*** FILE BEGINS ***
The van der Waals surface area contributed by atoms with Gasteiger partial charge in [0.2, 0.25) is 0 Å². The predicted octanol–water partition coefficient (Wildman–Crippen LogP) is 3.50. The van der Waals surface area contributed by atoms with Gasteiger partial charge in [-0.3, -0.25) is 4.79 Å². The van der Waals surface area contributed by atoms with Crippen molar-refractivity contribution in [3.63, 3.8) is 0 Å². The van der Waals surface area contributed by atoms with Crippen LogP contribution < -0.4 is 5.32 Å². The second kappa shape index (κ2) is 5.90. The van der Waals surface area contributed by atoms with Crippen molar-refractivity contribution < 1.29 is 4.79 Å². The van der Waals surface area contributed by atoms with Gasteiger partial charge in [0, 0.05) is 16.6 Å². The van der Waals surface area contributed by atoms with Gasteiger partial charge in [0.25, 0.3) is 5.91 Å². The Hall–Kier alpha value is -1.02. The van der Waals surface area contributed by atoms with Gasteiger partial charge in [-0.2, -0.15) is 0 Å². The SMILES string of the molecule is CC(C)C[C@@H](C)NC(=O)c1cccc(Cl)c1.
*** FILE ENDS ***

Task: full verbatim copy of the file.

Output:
The van der Waals surface area contributed by atoms with Gasteiger partial charge in [0.2, 0.25) is 0 Å². The predicted octanol–water partition coefficient (Wildman–Crippen LogP) is 3.50. The van der Waals surface area contributed by atoms with Gasteiger partial charge in [-0.3, -0.25) is 4.79 Å². The van der Waals surface area contributed by atoms with Crippen molar-refractivity contribution in [3.63, 3.8) is 0 Å². The van der Waals surface area contributed by atoms with Crippen LogP contribution < -0.4 is 5.32 Å². The second kappa shape index (κ2) is 5.90. The van der Waals surface area contributed by atoms with Crippen molar-refractivity contribution < 1.29 is 4.79 Å². The van der Waals surface area contributed by atoms with Gasteiger partial charge in [0, 0.05) is 16.6 Å². The van der Waals surface area contributed by atoms with Gasteiger partial charge in [0.25, 0.3) is 5.91 Å². The Hall–Kier alpha value is -1.02. The van der Waals surface area contributed by atoms with Gasteiger partial charge in [-0.2, -0.15) is 0 Å². The SMILES string of the molecule is CC(C)C[C@@H](C)NC(=O)c1cccc(Cl)c1.